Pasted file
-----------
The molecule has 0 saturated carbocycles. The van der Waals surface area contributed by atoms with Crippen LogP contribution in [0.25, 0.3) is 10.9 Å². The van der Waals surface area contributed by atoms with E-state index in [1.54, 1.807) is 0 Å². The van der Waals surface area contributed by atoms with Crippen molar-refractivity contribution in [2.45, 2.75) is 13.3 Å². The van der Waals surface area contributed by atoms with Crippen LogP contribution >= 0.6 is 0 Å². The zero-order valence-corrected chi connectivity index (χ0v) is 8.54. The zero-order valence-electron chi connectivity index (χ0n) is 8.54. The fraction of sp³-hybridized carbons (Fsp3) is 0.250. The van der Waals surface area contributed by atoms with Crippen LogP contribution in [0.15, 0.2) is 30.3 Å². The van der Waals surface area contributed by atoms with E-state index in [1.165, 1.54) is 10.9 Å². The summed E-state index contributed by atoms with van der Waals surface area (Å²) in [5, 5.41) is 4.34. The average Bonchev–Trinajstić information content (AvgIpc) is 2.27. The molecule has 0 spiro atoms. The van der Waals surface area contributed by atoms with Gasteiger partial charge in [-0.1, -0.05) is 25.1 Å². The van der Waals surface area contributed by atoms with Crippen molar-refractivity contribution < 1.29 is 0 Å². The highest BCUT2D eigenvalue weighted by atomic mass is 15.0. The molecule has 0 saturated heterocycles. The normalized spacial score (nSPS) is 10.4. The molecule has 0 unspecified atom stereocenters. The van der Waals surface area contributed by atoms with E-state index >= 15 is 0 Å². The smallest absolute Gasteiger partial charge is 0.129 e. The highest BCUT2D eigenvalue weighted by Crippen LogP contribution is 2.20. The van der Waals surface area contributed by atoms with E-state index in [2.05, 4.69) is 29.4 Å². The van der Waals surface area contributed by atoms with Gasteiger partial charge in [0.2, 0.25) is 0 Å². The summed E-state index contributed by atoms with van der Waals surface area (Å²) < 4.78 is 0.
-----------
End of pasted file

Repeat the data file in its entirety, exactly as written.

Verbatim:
The molecule has 0 saturated carbocycles. The van der Waals surface area contributed by atoms with Crippen LogP contribution in [0.25, 0.3) is 10.9 Å². The van der Waals surface area contributed by atoms with E-state index in [1.54, 1.807) is 0 Å². The van der Waals surface area contributed by atoms with Crippen molar-refractivity contribution in [2.45, 2.75) is 13.3 Å². The van der Waals surface area contributed by atoms with Crippen LogP contribution >= 0.6 is 0 Å². The zero-order valence-corrected chi connectivity index (χ0v) is 8.54. The zero-order valence-electron chi connectivity index (χ0n) is 8.54. The fraction of sp³-hybridized carbons (Fsp3) is 0.250. The van der Waals surface area contributed by atoms with Crippen LogP contribution in [0.15, 0.2) is 30.3 Å². The van der Waals surface area contributed by atoms with E-state index in [1.165, 1.54) is 10.9 Å². The summed E-state index contributed by atoms with van der Waals surface area (Å²) in [5, 5.41) is 4.34. The average Bonchev–Trinajstić information content (AvgIpc) is 2.27. The molecule has 0 spiro atoms. The van der Waals surface area contributed by atoms with Gasteiger partial charge in [-0.1, -0.05) is 25.1 Å². The van der Waals surface area contributed by atoms with Crippen molar-refractivity contribution < 1.29 is 0 Å². The highest BCUT2D eigenvalue weighted by atomic mass is 15.0. The molecule has 0 saturated heterocycles. The normalized spacial score (nSPS) is 10.4. The molecule has 0 unspecified atom stereocenters. The van der Waals surface area contributed by atoms with E-state index >= 15 is 0 Å². The smallest absolute Gasteiger partial charge is 0.129 e. The highest BCUT2D eigenvalue weighted by Crippen LogP contribution is 2.20. The van der Waals surface area contributed by atoms with E-state index in [2.05, 4.69) is 29.4 Å². The van der Waals surface area contributed by atoms with Gasteiger partial charge in [0.2, 0.25) is 0 Å². The summed E-state index contributed by atoms with van der Waals surface area (Å²) < 4.78 is 0.